On MRI abdomen, on T1-weighted image, lesion is typically hyperintense due to fat contents, typically shows fat suppression. On T2-weighted image, lesion is generally intermediate to hyperintense. On gadolinium contrast-enhanced imaging, it shows striking enhancement.[6] During in and out phase in masses with mixed components, out-of-phase imaging may demonstrate signal loss (as fat cells usually have less intracellular water).[7],[9] In cases where imaging findings are inconclusive or a suspicion of malignancy is present, a percutaneous biopsy can be performed and surgical resection is indicated.

For surgical approach, extraperitoneal approach is preferred over transperitoneal approach, due to early recovery and few postoperative complications.[10] Extraperitoneal approach is not preferred for tumors >10 cm in size.[11] Laparoscopic management of these tumors is also reported in literature.[12]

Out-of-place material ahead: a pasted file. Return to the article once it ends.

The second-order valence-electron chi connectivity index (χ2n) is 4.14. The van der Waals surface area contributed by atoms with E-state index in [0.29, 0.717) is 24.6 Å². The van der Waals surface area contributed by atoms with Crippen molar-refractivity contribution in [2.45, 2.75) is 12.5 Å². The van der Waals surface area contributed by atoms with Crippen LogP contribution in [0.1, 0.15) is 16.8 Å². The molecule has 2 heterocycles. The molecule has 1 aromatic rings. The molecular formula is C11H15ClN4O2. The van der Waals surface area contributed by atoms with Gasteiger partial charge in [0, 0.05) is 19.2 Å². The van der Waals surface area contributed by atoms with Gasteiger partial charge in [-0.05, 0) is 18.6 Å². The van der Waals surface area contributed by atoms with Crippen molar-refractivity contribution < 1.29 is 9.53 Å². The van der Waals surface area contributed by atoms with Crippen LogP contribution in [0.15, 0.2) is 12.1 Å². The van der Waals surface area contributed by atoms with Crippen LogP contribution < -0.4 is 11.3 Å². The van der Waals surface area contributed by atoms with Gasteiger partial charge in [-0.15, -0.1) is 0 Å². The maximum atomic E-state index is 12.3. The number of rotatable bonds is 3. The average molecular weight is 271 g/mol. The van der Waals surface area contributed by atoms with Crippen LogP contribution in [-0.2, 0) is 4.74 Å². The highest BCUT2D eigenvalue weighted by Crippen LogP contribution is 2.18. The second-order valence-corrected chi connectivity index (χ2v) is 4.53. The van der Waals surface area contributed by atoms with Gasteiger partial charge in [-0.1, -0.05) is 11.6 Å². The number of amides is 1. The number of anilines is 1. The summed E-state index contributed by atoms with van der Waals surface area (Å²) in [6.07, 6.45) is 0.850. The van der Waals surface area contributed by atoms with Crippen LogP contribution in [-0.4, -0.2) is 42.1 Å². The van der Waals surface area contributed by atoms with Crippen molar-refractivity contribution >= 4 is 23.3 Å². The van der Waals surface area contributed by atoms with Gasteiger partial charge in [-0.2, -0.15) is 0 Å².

AML specimen grossly shows a well-defined, rounded mass lesion containing yellow adipose tissue, variegated appearance with varying amount of red-brown hematopoietic elements. Microscopic examination shows islands of hematopoietic cells with mature adipocytes. Occasionally, hemorrhage, calcification, necrosis, and very rarely, bony island may be identified.[2]

  Conclusion Top

Adrenal myelolipomas are rare, benign tumors. Establishing the diagnosis and ruling out other differential diagnosis is vital for patient management. Small asymptomatic lesions can be managed expectantly whereas surgical excision is indicated for larger and symptomatic lesions.